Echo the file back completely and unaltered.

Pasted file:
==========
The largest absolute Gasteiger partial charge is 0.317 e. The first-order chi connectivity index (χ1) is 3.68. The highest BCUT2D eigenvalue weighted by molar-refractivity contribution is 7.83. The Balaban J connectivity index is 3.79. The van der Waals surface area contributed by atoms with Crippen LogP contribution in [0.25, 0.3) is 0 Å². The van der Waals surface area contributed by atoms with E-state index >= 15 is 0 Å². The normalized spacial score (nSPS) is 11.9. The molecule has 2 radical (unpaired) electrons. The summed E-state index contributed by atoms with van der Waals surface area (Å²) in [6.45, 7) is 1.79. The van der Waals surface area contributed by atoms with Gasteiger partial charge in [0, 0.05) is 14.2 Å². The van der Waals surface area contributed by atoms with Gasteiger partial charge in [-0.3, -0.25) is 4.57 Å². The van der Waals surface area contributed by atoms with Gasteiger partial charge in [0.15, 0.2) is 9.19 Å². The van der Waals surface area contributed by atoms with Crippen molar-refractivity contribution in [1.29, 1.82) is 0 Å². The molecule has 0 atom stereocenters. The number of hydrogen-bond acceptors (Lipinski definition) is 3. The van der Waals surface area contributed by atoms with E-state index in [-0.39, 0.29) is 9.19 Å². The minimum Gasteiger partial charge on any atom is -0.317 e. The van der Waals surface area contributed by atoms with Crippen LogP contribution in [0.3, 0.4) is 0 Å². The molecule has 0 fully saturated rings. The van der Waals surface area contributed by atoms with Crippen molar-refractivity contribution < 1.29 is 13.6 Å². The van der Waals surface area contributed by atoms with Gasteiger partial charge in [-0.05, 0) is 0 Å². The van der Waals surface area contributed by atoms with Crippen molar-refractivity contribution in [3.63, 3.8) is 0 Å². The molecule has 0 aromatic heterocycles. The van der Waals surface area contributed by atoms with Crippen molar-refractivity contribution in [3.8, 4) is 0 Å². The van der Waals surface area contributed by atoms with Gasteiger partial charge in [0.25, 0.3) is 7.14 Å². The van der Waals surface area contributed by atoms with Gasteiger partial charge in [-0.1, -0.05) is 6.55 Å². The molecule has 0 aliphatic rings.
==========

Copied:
The largest absolute Gasteiger partial charge is 0.317 e. The first-order chi connectivity index (χ1) is 3.68. The highest BCUT2D eigenvalue weighted by molar-refractivity contribution is 7.83. The Balaban J connectivity index is 3.79. The van der Waals surface area contributed by atoms with Crippen LogP contribution in [0.25, 0.3) is 0 Å². The van der Waals surface area contributed by atoms with E-state index >= 15 is 0 Å². The normalized spacial score (nSPS) is 11.9. The molecule has 2 radical (unpaired) electrons. The summed E-state index contributed by atoms with van der Waals surface area (Å²) in [6.45, 7) is 1.79. The van der Waals surface area contributed by atoms with Gasteiger partial charge in [0, 0.05) is 14.2 Å². The van der Waals surface area contributed by atoms with Gasteiger partial charge in [-0.3, -0.25) is 4.57 Å². The van der Waals surface area contributed by atoms with Gasteiger partial charge in [0.15, 0.2) is 9.19 Å². The van der Waals surface area contributed by atoms with Crippen molar-refractivity contribution in [1.29, 1.82) is 0 Å². The molecule has 0 atom stereocenters. The number of hydrogen-bond acceptors (Lipinski definition) is 3. The van der Waals surface area contributed by atoms with E-state index in [-0.39, 0.29) is 9.19 Å². The minimum Gasteiger partial charge on any atom is -0.317 e. The van der Waals surface area contributed by atoms with Crippen LogP contribution in [0.3, 0.4) is 0 Å². The molecule has 0 fully saturated rings. The van der Waals surface area contributed by atoms with Crippen molar-refractivity contribution < 1.29 is 13.6 Å². The van der Waals surface area contributed by atoms with Gasteiger partial charge in [-0.05, 0) is 0 Å². The van der Waals surface area contributed by atoms with Crippen molar-refractivity contribution in [3.63, 3.8) is 0 Å². The molecule has 0 aromatic heterocycles. The van der Waals surface area contributed by atoms with Crippen molar-refractivity contribution in [3.8, 4) is 0 Å². The van der Waals surface area contributed by atoms with Gasteiger partial charge in [0.25, 0.3) is 7.14 Å². The van der Waals surface area contributed by atoms with Gasteiger partial charge in [-0.1, -0.05) is 6.55 Å². The molecule has 0 aliphatic rings.